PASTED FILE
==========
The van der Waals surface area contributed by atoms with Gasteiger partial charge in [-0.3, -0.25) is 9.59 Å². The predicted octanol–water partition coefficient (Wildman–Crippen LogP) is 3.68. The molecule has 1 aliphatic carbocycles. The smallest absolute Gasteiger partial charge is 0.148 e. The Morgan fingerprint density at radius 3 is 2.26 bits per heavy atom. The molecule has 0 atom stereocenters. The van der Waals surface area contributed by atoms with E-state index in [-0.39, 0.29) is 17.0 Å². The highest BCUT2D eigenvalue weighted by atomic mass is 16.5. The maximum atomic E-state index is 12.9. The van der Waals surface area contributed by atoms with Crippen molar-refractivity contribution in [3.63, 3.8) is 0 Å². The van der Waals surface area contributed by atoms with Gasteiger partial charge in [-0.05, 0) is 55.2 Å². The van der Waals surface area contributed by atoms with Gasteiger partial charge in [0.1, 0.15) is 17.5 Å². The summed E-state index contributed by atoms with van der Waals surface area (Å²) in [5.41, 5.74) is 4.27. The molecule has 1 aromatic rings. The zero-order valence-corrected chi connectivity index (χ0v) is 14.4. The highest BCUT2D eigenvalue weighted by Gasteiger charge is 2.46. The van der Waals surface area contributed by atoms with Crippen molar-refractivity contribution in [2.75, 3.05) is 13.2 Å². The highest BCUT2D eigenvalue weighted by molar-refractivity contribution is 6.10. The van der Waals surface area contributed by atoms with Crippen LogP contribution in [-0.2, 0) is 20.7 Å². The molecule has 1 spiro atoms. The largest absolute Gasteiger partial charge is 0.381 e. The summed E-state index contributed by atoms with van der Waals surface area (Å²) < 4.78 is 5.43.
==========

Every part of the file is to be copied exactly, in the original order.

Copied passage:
The van der Waals surface area contributed by atoms with Gasteiger partial charge in [-0.3, -0.25) is 9.59 Å². The predicted octanol–water partition coefficient (Wildman–Crippen LogP) is 3.68. The molecule has 1 aliphatic carbocycles. The smallest absolute Gasteiger partial charge is 0.148 e. The Morgan fingerprint density at radius 3 is 2.26 bits per heavy atom. The molecule has 0 atom stereocenters. The van der Waals surface area contributed by atoms with E-state index in [-0.39, 0.29) is 17.0 Å². The highest BCUT2D eigenvalue weighted by atomic mass is 16.5. The maximum atomic E-state index is 12.9. The van der Waals surface area contributed by atoms with Crippen molar-refractivity contribution in [3.63, 3.8) is 0 Å². The van der Waals surface area contributed by atoms with Gasteiger partial charge in [-0.05, 0) is 55.2 Å². The van der Waals surface area contributed by atoms with Gasteiger partial charge in [0.1, 0.15) is 17.5 Å². The summed E-state index contributed by atoms with van der Waals surface area (Å²) in [5.41, 5.74) is 4.27. The molecule has 1 aromatic rings. The zero-order valence-corrected chi connectivity index (χ0v) is 14.4. The highest BCUT2D eigenvalue weighted by Gasteiger charge is 2.46. The van der Waals surface area contributed by atoms with Crippen molar-refractivity contribution in [2.75, 3.05) is 13.2 Å². The highest BCUT2D eigenvalue weighted by molar-refractivity contribution is 6.10. The van der Waals surface area contributed by atoms with Crippen LogP contribution in [-0.2, 0) is 20.7 Å². The molecule has 1 spiro atoms. The largest absolute Gasteiger partial charge is 0.381 e. The summed E-state index contributed by atoms with van der Waals surface area (Å²) < 4.78 is 5.43.